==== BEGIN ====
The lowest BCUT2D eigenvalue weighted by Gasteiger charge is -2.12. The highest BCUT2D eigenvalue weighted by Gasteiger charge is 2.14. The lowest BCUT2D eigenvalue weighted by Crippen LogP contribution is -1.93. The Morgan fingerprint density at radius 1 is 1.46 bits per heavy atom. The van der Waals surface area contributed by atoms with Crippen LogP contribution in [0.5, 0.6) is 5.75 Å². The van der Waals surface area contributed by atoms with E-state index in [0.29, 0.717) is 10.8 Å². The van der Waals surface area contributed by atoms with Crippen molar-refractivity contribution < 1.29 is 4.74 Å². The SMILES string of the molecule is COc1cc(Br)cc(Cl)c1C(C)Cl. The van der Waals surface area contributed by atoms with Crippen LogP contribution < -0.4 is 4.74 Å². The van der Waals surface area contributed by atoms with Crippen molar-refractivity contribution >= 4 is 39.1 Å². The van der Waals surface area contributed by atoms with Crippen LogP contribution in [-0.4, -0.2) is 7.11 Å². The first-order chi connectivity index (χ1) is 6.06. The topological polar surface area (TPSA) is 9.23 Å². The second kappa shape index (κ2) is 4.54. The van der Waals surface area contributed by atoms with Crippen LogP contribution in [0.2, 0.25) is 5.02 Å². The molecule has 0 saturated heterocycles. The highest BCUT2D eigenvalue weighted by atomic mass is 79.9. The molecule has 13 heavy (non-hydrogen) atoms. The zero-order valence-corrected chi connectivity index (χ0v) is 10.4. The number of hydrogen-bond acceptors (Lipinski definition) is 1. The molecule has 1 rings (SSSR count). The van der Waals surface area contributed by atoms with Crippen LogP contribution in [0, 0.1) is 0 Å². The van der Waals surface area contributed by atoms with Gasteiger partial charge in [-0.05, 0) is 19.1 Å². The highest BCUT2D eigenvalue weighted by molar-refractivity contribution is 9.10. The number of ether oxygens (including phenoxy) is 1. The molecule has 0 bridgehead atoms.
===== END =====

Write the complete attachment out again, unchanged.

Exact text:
The lowest BCUT2D eigenvalue weighted by Gasteiger charge is -2.12. The highest BCUT2D eigenvalue weighted by Gasteiger charge is 2.14. The lowest BCUT2D eigenvalue weighted by Crippen LogP contribution is -1.93. The Morgan fingerprint density at radius 1 is 1.46 bits per heavy atom. The van der Waals surface area contributed by atoms with Crippen LogP contribution in [0.5, 0.6) is 5.75 Å². The van der Waals surface area contributed by atoms with E-state index in [0.29, 0.717) is 10.8 Å². The van der Waals surface area contributed by atoms with Crippen molar-refractivity contribution < 1.29 is 4.74 Å². The SMILES string of the molecule is COc1cc(Br)cc(Cl)c1C(C)Cl. The van der Waals surface area contributed by atoms with Crippen LogP contribution < -0.4 is 4.74 Å². The van der Waals surface area contributed by atoms with Crippen molar-refractivity contribution >= 4 is 39.1 Å². The van der Waals surface area contributed by atoms with Crippen LogP contribution in [-0.4, -0.2) is 7.11 Å². The first-order chi connectivity index (χ1) is 6.06. The topological polar surface area (TPSA) is 9.23 Å². The second kappa shape index (κ2) is 4.54. The van der Waals surface area contributed by atoms with Crippen LogP contribution in [0.2, 0.25) is 5.02 Å². The molecule has 0 saturated heterocycles. The highest BCUT2D eigenvalue weighted by atomic mass is 79.9. The molecule has 13 heavy (non-hydrogen) atoms. The zero-order valence-corrected chi connectivity index (χ0v) is 10.4. The number of hydrogen-bond acceptors (Lipinski definition) is 1. The molecule has 1 rings (SSSR count). The van der Waals surface area contributed by atoms with Crippen LogP contribution in [0, 0.1) is 0 Å². The van der Waals surface area contributed by atoms with Gasteiger partial charge in [-0.05, 0) is 19.1 Å². The highest BCUT2D eigenvalue weighted by molar-refractivity contribution is 9.10. The number of ether oxygens (including phenoxy) is 1. The molecule has 0 bridgehead atoms.